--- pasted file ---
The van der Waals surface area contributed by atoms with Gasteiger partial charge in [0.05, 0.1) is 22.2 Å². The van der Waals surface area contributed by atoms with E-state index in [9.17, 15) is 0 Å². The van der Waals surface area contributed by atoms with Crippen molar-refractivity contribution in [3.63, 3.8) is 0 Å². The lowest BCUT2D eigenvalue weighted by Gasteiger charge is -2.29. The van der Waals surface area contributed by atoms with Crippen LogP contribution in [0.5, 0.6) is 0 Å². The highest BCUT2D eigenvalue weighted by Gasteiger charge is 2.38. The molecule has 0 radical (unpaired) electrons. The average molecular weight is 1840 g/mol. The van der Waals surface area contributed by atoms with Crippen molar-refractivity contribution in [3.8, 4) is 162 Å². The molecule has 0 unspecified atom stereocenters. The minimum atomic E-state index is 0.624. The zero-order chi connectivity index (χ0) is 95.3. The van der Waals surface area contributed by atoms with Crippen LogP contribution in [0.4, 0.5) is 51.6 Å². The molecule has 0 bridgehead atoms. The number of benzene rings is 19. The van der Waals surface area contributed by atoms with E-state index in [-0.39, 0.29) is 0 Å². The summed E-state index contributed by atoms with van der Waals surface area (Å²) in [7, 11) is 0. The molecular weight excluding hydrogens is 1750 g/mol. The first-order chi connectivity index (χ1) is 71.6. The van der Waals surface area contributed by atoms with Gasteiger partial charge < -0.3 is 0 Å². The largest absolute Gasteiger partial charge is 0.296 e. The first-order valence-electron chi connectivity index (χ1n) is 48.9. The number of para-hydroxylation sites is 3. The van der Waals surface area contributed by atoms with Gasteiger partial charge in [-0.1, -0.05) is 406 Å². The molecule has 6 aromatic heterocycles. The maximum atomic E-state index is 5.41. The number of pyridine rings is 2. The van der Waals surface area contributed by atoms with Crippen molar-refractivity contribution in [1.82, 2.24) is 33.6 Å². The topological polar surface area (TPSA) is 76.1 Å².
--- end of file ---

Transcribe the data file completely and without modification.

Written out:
The van der Waals surface area contributed by atoms with Gasteiger partial charge in [0.05, 0.1) is 22.2 Å². The van der Waals surface area contributed by atoms with E-state index in [9.17, 15) is 0 Å². The van der Waals surface area contributed by atoms with Crippen molar-refractivity contribution in [3.63, 3.8) is 0 Å². The lowest BCUT2D eigenvalue weighted by Gasteiger charge is -2.29. The van der Waals surface area contributed by atoms with Crippen LogP contribution in [0.5, 0.6) is 0 Å². The highest BCUT2D eigenvalue weighted by Gasteiger charge is 2.38. The molecule has 0 radical (unpaired) electrons. The average molecular weight is 1840 g/mol. The van der Waals surface area contributed by atoms with Crippen molar-refractivity contribution in [3.8, 4) is 162 Å². The molecule has 0 unspecified atom stereocenters. The minimum atomic E-state index is 0.624. The zero-order chi connectivity index (χ0) is 95.3. The van der Waals surface area contributed by atoms with Crippen LogP contribution in [0.4, 0.5) is 51.6 Å². The molecule has 0 bridgehead atoms. The number of benzene rings is 19. The van der Waals surface area contributed by atoms with E-state index in [-0.39, 0.29) is 0 Å². The summed E-state index contributed by atoms with van der Waals surface area (Å²) in [7, 11) is 0. The molecular weight excluding hydrogens is 1750 g/mol. The first-order chi connectivity index (χ1) is 71.6. The van der Waals surface area contributed by atoms with Gasteiger partial charge < -0.3 is 0 Å². The largest absolute Gasteiger partial charge is 0.296 e. The first-order valence-electron chi connectivity index (χ1n) is 48.9. The number of para-hydroxylation sites is 3. The van der Waals surface area contributed by atoms with Gasteiger partial charge in [-0.1, -0.05) is 406 Å². The molecule has 6 aromatic heterocycles. The maximum atomic E-state index is 5.41. The number of pyridine rings is 2. The van der Waals surface area contributed by atoms with Crippen molar-refractivity contribution in [1.82, 2.24) is 33.6 Å². The topological polar surface area (TPSA) is 76.1 Å².